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Celebrating Womanhood: Dr. Shohini Ghose, CTO, Quantum Algorithms Institute & Quantum Physicist

Monica Sethi Darpan, 15 Mar, 2024
  • Celebrating Womanhood: Dr. Shohini Ghose, CTO, Quantum Algorithms Institute & Quantum Physicist

"Men need to be involved in women's empowerment - they have daughters, too, so it's good for everyone to empower each other. This involves providing women with the same opportunities that are extended to men. Especially in science, that can lead to twice as much talent and discoveries. Science needs women and women's empowerment.."-Dr.Shohini Ghose, CTO, Quantum Algorithms Institute & Quantum Physicist

Dr. Shohini Ghose emerges as a brilliant thread in quantum physics, weaving her path through the cosmos of knowledge and breaking barriers for women in science. Born in Mumbai, India, Dr. Ghose's journey from a lone woman of colour majoring in physics and mathematics at Miami University in the '90s to becoming a professor of quantum physics at Wilfrid Laurier University in Waterloo is a testament to her resilience and passion for unravelling the universe's secrets.

As an undergraduate student, Dr. Ghose confronted a lonely journey. The stark absence of fellow women, especially women of colour, in her classes made her feel invisible to those around her. However, her profound curiosity and love for solving the mysteries of the universe became the guiding light that kept her on her unique trajectory in quantum physics.

Today, Dr. Ghose stands at the forefront of quantum research, holding the position of Chief Technology Officer at the Quantum Algorithms Institute, a British Columbia-funded institution, which aims to bridge the gap between theoretical quantum computing concepts and real-world applications, commercializing ground-breaking ideas to shape the future of technology.

Beyond her achievements in research and academia, Dr. Ghose has become an inspiration for women in science. In 2013, she established the Center for Women in Science (WinS) at Wilfrid Laurier University. WinS addresses the systemic barriers and biases against women in STEM fields, fostering a more inclusive environment and creating pathways for women's careers in science.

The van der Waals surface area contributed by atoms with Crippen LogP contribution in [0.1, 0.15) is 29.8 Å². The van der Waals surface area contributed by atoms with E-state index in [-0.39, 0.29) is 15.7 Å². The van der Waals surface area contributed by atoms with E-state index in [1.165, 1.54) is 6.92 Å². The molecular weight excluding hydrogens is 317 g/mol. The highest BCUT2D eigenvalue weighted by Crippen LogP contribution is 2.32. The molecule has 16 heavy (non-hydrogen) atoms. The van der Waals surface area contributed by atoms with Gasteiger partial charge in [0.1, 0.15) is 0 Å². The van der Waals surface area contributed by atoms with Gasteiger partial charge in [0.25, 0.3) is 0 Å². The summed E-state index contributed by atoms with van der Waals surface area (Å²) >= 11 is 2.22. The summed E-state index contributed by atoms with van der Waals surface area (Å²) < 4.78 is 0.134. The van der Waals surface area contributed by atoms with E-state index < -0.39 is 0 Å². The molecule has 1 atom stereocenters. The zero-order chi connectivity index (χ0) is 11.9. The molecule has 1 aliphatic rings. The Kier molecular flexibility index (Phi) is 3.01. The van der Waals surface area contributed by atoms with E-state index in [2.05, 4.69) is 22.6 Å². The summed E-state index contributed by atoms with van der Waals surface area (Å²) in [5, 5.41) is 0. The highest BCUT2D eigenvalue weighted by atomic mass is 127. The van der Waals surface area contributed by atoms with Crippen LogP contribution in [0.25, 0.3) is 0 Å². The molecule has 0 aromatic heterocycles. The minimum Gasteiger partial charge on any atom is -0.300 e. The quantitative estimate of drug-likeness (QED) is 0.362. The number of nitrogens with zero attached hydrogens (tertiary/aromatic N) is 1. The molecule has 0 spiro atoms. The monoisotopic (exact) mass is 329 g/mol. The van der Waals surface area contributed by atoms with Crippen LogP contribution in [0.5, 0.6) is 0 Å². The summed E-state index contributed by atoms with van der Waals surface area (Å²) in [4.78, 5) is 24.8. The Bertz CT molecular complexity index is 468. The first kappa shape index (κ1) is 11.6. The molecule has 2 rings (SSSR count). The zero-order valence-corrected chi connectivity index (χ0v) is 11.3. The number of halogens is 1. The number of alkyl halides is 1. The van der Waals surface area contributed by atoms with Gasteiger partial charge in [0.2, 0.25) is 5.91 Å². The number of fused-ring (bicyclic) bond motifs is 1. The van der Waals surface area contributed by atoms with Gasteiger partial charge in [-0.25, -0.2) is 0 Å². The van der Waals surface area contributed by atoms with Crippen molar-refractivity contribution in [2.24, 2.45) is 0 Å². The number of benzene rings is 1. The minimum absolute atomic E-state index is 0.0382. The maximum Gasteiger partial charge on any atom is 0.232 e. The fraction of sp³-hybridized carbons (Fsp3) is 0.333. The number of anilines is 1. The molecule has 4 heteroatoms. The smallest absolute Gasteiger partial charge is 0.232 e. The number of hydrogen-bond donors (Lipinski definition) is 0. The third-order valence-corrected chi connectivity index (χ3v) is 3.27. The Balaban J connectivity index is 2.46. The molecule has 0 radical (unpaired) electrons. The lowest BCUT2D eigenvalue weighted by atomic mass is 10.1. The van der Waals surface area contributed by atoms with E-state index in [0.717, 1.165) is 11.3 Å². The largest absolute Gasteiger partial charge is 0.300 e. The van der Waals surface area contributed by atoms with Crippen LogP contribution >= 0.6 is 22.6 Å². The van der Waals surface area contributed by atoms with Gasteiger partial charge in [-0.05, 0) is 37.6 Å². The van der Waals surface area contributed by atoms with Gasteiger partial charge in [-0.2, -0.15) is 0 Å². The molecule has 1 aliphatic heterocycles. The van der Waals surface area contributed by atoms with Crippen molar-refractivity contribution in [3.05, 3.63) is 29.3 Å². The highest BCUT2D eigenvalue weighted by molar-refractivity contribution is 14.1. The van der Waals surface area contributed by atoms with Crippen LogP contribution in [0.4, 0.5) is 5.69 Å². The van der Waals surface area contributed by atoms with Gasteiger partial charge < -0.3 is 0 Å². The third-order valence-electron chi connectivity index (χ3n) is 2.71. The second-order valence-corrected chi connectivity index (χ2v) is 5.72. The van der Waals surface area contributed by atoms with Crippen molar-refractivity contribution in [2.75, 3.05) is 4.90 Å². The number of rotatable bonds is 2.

Dr. Ghose's commitment to changing the narrative extends to her involvement in a national program focused on women in science. Holding a federally funded chair for women and science, she utilizes her position to build multiple initiatives and advocate for resources, funding, and promotions for women in STEM.

Championing diversity and equality, Dr. Ghose challenges the prevalent stereotypes in science. She emphasizes the need to fix the system rather than expecting women to conform to biased environments. Reflecting on her journey, Dr. Ghose shares powerful insights: "Often you might feel isolated or that you don't belong, have imposter syndrome—but embrace it—if you're alone, it means you're different, have a different perspective, so enjoy being your unique self and every bit of the journey."

Dr. Ghose envisions a field where women represent 50% of participants. With her relentless pursuit of fundamental questions about the universe and ongoing projects like building a quantum internet in Canada, she continues to inspire a new generation to embrace the wonders of science.

What does being a woman mean to you?

I think of myself as a human being. In my journey, being a woman has always been like being pigeonholed—as a woman, you don't belong in physics, etc., but as humans, we have a connection to the universe. To me, we must see each other as human beings.

What's your favourite quote?

"The most incomprehensible thing about the universe is that it is comprehensible." - Albert Einstein.

How do you interpret Women's empowerment?

Men need to be involved in women's empowerment - they have daughters, too, so it's good for everyone to empower each other. This involves providing women with the same opportunities that are extended to men. Especially in science, that can lead to twice as much talent and discoveries. Science needs women and women's empowerment. 

What's your advice to women seeking careers traditionally dominated by men?

You might feel isolated or feel like you don't belong there, perhaps grapple with imposter syndrome, but embrace it. If you're alone, you're different, have a different perspective, and are gatecrashing, so enjoy yourself. Whatever your situation is, enjoy it to the maximum and contribute.

Who are your role models?

I would say Serena Williams. She is a true trailblazer, making the trail, walking it, and showing it to the world who tried to take her down. The second would be Rakesh Sharma, the first Indian astronaut to go into space. That was so powerful because up until then, one couldn't imagine an Indian going to space. Also, I really admire Urvashi Sinha, who is leading the Indian quantum internet program. 

Photo: Fahad Photo

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